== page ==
Please contact Fiona for further details: www.fionaagombar.co.uk

What is yoga?

Yoga developed thousands of years ago in India and is actually a spiritual path aimed at bring complete harmony and balance of mind, body and spirit. The essence of yoga is in stillness. The sage Patanjali said that yoga is about quietening the thought-waves of the mind. Patanjali also devised the eight limbs of yoga – also known as astanga yoga. These include a set of moral restraints and observations and the yoga postures, which is what most people in the West think yoga is about. The eight limbs also include Pranayama or yoga breathing – these include ancient techniques, which can bring about great energy changes within the body and mind. The whole purpose of the eight limbs of yoga is to bring about stillness in order that we can make a self-inquiry and understand that our real nature is free. This means that our real nature is happiness and we need nothing that is external to complete us.

Why Will Yoga benefit me?

In our busy consumer society most of us do not pay enough attention to how we breathe, how we relax and how we keep mobile and flexible Even if you are very tired all of this is very important to your health and well-being. For example, many people in the West hyperventilate. This is because we get in to poor breathing habits. When we are stressed, the body takes itself into the ‘flight and fight mode’ and we start to breathe rapidly, from our upper chest. This is fine if there is an emergency, but then after the stress has passed, the autonomic nervous system should take us back to healthy breathing – that is breathing which involves the diaphragm, so that there is a correct exchange of gasses in the body. The trouble with chronic stress is that we don’t automatically do this – so we continue to breathe too fast, and from the upper chest. Stop now, take one hand to the centre of your upper chest and one to just above the navel and note how you are breathing. Is the breath fast? If you are mainly using your upper chest to breathe, then you may suffer from fatigue, stress, insomnia and aches and pains. So the first step to health is in correct breathing – something yoga will help you with.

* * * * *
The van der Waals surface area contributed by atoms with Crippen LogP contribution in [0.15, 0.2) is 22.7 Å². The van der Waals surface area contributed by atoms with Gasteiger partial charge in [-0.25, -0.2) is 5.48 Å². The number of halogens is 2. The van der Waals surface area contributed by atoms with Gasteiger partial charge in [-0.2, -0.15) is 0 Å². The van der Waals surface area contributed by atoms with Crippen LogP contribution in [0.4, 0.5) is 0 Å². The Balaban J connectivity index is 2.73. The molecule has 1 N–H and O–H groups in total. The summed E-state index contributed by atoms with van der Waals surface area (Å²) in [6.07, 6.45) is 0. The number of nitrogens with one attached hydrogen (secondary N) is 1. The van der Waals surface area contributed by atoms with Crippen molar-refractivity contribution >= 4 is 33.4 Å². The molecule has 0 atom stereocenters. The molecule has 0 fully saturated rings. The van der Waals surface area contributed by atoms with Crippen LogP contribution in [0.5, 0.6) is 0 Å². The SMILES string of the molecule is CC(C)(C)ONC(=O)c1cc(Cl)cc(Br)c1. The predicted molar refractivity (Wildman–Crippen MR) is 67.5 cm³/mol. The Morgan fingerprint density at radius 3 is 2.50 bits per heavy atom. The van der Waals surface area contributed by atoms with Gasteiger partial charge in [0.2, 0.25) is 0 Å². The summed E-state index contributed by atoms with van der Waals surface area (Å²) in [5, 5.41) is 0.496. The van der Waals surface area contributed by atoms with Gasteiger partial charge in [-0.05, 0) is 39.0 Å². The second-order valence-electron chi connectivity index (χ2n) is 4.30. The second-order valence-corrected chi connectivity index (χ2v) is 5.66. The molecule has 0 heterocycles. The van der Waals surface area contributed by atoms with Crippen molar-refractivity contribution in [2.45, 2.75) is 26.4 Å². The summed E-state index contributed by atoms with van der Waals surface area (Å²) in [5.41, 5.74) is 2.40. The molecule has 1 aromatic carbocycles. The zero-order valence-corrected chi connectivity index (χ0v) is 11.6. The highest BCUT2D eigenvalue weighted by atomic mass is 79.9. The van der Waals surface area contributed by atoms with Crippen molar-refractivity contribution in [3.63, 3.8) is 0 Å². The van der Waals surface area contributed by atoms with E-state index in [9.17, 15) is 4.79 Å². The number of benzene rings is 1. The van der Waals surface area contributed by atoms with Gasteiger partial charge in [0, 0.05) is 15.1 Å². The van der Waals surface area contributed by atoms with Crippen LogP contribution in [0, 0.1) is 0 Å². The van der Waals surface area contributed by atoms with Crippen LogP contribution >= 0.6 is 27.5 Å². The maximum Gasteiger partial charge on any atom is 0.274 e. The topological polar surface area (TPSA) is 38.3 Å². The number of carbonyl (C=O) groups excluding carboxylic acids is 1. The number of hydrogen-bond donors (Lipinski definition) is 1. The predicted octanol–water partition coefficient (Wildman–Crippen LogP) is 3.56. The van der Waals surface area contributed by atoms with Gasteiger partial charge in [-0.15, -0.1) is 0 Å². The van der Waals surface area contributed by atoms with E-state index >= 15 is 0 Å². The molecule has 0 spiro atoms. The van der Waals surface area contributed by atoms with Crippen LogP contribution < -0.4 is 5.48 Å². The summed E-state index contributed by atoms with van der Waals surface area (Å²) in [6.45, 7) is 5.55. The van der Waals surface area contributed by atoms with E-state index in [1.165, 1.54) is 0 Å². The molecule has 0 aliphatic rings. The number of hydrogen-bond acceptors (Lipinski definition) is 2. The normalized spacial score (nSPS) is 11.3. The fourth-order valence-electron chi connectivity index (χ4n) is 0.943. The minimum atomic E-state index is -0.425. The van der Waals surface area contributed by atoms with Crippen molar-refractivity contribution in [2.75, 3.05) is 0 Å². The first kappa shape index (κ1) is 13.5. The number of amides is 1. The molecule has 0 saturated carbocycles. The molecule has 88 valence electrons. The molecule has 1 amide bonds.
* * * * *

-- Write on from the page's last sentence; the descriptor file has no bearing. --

In yoga, we start with a relaxation posture – also known in Sanskrit as savasana. This is said to be the most important – and the hardest posture to do. It is only when we relax properly that we can start to heal. Being, not doing is emphasised in yoga, although relaxation is something we often feel guilty about and don’t give ourselves space to make time for.

Stretching postures or asanas are all designed to improve blood flow, mobility, stamina, muscle tone, flexibility and energy. Using gentle postures, we can gently encourage the body back to health. There is no competition in yoga, everything is done with the body, not against it.

– sun salutation mandala –

Meditation

Meditation helps to calm and focus the mind. It helps us to be calm and centred and more in control of our mind – so that we are not swept along by our thoughts and emotions and can bring peace and a general sense of purpose and meaning to life. Most of us experience our thoughts as a continual chatter inside our head – speeding between the past and the ‘what might be’ future. The aim of meditation is to calm and still the mind, and bring us back in to the present. This quietens the brain down so that we go in to what is called the ‘alpha’ state where the brain-waves are slower. This greatly relieves stress. Information overload is then reduced, giving us space just to be. Meditation slows down the production of stress-related chemicals and the heart rate and can bring about a feeling of well being, as well as an increase in energy. There is a chapter on how to mediate in Fiona’s book ‘Beat Fatigue with Yoga’ and also ‘Endless Energy’ (Piatkus books currently out of print). Fiona also runs workshops and one-to one-sessions on how to meditate using breath, mantra, mandala and other tools.

Please contact Fiona for further information.